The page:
Kangaroo Rat

A standing Merriam's kangaroo rat with a long tail.

NPS photo

A black and white illustration of a kangaroo rat, with a distinct black stripe on the face, large black eyes, and a tuft of fur on the end of the tail. There is a sweeping "grapevine" pattern on the bottom, showing patterns of tracks.

NPS image/Alexander, Byron

Who are They?

Despite its name and mouse-like appearance, the Kangaroo rat is neither a rat or a mouse. The Kangaroo rat is a member of the heteromyidae family, with its closest relative being the pocket gopher.

Kangaroo rats have long tails and larger hind feet with only four toes. Their eyes are very large, while their ears are incredibly small. Kangaroo Rats are small, weighing up to 4.5 ounces, which is about the weight of granola bar. Their fur is a yellowish-brown with a white belly, while the tail has a noticeable white tip.

Kangaroo rat tend to live in the desert flatlands, creosote flats, and the sandy soils of the desert washes. The rats burrow into the soil to better survive the sometimes harsh desert environment.

Kangaroo rats are mostly seed eaters, eating mostly mesquite beans and grass seeds. Occasionally the Kangaroo rat can be seen eating small insects. Kangaroo rats will forage and collect seeds at night, storing seeds and beans in their cheek pouches. Extra seeds are stored in their burrows where the seeds can absorb up to 30 percent more moisture.

A kangaroo rat faces the camera as it sits above its burrow. The ground is red with a prominent hole. The kangaroo rat has a white belly and large black eyes on either side of its head.
Kangaroo rats live and hide in burrows.

NPS photo

How many different species are there?

There are a handful of kangaroo rat species in the Sonoran Desert. The most commonly encountered one at Organ Pipe Cactus is Merriam’s kangaroo rat. You may notice some smaller kangaroo-rat-like rodents called pocket mice. It’s hard to tell exactly who you’re looking at if you only get a brief glance, but pocket mice are generally the smallest, at about the size of a Brussels sprout. Kangaroo rats are about palm-sized. Packrats, who are not closely related, but found in the same area are fairly large, at about the size of a large orange or small grapefruit.

The different species of kangaroo rats and pocket mice look fairly similar, with silky gray-brown to yellow-brown fur, lighter colored bellies, and long tails with a tuft of hair at the end.

Kangaroo Rats have long tails to increase their balance and large hind legs for jumping long distances
Kangaroo rats have powerful hind legs and a long tail for balance.

NPS Photo

Evolved for the Desert

Kangaroo rats are masters of desert survival. Their bodies adapted to reduce the amount of water needed and the amount of water that is lost.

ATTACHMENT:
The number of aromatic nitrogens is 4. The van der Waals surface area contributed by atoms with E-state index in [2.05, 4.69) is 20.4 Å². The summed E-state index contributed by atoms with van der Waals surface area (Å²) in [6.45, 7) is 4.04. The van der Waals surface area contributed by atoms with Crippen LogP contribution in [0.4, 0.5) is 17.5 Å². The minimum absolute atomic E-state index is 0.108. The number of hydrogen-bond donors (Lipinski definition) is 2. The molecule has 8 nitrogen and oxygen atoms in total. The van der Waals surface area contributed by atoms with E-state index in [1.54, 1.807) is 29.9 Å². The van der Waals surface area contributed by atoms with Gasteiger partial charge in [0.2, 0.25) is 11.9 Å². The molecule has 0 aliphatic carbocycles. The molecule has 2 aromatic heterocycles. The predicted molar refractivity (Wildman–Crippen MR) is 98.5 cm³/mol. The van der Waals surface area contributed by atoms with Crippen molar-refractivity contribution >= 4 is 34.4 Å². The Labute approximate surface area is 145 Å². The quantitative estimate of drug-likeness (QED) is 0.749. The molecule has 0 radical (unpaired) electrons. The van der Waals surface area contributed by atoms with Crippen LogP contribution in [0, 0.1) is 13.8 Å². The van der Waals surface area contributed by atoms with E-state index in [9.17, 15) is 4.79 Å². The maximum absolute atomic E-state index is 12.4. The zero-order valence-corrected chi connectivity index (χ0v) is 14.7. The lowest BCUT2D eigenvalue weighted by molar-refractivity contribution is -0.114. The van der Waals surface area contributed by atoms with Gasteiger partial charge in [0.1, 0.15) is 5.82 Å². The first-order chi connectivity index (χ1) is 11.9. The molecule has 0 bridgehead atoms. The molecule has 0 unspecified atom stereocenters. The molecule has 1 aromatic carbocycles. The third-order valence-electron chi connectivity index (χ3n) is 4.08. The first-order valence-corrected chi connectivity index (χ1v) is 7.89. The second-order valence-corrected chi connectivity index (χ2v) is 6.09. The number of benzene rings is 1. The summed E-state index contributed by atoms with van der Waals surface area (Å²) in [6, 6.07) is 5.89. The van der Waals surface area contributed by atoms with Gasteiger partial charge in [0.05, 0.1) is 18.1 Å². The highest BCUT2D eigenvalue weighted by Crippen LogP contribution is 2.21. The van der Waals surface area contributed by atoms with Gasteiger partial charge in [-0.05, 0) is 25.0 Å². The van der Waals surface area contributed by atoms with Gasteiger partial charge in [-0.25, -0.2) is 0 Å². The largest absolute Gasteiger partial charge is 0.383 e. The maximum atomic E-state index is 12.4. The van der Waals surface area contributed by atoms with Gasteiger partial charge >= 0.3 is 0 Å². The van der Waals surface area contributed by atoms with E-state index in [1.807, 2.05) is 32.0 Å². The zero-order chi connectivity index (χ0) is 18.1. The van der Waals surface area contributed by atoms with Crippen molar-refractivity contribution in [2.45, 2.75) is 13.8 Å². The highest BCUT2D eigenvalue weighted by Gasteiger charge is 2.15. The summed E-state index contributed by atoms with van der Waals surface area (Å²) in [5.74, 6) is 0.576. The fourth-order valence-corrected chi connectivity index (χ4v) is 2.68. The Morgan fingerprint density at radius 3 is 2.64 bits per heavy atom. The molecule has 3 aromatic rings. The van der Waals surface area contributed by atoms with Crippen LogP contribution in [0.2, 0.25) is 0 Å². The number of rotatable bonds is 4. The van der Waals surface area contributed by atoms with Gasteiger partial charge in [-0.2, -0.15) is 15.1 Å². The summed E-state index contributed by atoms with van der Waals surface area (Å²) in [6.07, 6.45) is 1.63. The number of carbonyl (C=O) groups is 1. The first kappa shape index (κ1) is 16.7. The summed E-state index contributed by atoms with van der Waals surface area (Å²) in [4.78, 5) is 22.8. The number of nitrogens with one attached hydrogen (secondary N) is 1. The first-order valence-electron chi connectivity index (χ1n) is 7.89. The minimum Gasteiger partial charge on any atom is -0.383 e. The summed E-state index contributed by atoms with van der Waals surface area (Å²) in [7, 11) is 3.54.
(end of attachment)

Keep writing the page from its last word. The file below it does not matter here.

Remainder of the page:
Although a kangaroo rat's diet is mostly consists of dry seeds, it has almost no need for liquid water. Instead, they survive almost entirely by transforming fats from the seed into water through digestion. Kangaroo rats can extract a half gram of water out of every gram of seeds consumed — thats about one drop of water for every two seeds! Their kidneys concentrate their urine to an almost crystal-like consistency, so that very little water is lost through waste.

Kangaroo rats don't even need water to bathe. Instead of cleaning themselves by licking their fur, they will take a dust bath by rolling around in the sand.

A trail camera picture of a bobcat walking with a large gray rat in its mouth. The bobcat has orange-brown, spotted fur, and a short tail.
A bobcat with prey. Notice that the prey is a white-throated woodrat.

NPS photo

Agile Rodents of the Desert

Kangaroo rats have adaptations that allow them to detect and escape predators easily.

A kangaroo rat's massive hind legs allow them to leap forward nine feet in one bound, helping them escape fast and sneaky animals. The kangaroo rat's long, rudder-like tail help it maneuver quickly through the brush. When they jump, they can use their tail to change their direction mid-air! This is super helpful when avoiding the lightning-quick strike of snakes.

The kangaroo rat has keen ears to detect the approach of snakes and other predators.Their large, sensitive eyes also allow them to see through dark nights. In the event that these small mammals are snatched up by a predator, there is a decent chance that they have already passed their genes onto the next generation. Their tenacity and quick reproduction help ensure that there are plenty of these little critters around, even if some unlucky ones fall prey.

Cautiously, these animals proceed through the desert, using adaptations to outmaneuver predators and make due with little resources. If you walk along a trail or road at night, you are likely to see some of these rodents scurry or bound across your path.


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    Last updated: October 6, 2023

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